What Spooks Really Do

I write spy thrillers. At least one so far. I’m working on the sequel. When people ask me to describe my main character, Gordon McAllister, I’m sort of at a loss for words. He’s an assassin, but he’s also an executive recruiter, a perfect cover that allows him to travel without drawing attention to his real mission. He’s not James Bond, not Jack Bauer, not Jason Bourne (what is it with J first names in the assassin biz?), or an amalgamation of any of them. He’s an ordinary man by design. Sure, he’s a trained killer, someone you don’t meet every day.

Or do you?

See, the best covert operatives never look the part. They don’t have the carefully arranged hair, the chiseled jaw, the perfect physique. The best covert operatives don’t look any different from the rest of us. That’s by design. It’s kind of hard to be covert if you stand out in a crowd.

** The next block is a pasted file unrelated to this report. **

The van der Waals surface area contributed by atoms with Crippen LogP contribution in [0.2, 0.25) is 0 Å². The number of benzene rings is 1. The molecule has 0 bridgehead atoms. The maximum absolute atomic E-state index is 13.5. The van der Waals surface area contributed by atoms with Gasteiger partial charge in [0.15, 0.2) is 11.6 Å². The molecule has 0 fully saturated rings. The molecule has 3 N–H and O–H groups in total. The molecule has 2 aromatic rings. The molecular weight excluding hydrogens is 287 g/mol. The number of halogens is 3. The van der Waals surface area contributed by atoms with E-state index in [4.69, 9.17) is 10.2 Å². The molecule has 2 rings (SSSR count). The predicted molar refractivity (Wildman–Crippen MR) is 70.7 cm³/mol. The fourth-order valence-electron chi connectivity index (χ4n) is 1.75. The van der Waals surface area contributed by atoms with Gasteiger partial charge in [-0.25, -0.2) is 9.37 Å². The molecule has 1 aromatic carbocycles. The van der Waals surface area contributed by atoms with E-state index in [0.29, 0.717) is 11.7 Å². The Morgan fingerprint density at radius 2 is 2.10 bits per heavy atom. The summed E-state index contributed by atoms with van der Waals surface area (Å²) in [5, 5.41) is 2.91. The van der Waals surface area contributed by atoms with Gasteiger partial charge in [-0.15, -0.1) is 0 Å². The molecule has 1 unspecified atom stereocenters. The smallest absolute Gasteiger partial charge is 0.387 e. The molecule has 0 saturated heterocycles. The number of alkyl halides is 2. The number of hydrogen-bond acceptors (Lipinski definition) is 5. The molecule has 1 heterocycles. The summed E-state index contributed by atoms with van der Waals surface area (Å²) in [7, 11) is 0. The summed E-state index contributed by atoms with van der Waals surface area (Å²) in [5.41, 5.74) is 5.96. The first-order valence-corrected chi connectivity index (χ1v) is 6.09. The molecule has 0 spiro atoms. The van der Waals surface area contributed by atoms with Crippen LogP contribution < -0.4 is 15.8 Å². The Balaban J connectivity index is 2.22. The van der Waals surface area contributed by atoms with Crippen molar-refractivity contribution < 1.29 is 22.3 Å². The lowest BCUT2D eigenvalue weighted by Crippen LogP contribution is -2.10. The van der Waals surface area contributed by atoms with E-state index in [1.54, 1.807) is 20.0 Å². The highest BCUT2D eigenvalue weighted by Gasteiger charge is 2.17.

Fellow author Piper Bayard writes with a partner who is one of those real life covert operatives, or “spooks” as they are called in the industry.

So what do spooks do in real life? How is the real world of covert ops different from Hollywood’s usually inaccurate portrayal? Let’s go straight to the source:




2 thoughts on “What Spooks Really Do

  1. Mrs. Pollifax is the main character who is a spy for the CIA. She is a grandmother who raises geraniums and happens to know jijitsu. She goes all over the world and ends up in lots of tight and dangerous places. She doesn’t have a chiseled jaw either. I don’t know if her first name starts with a J.

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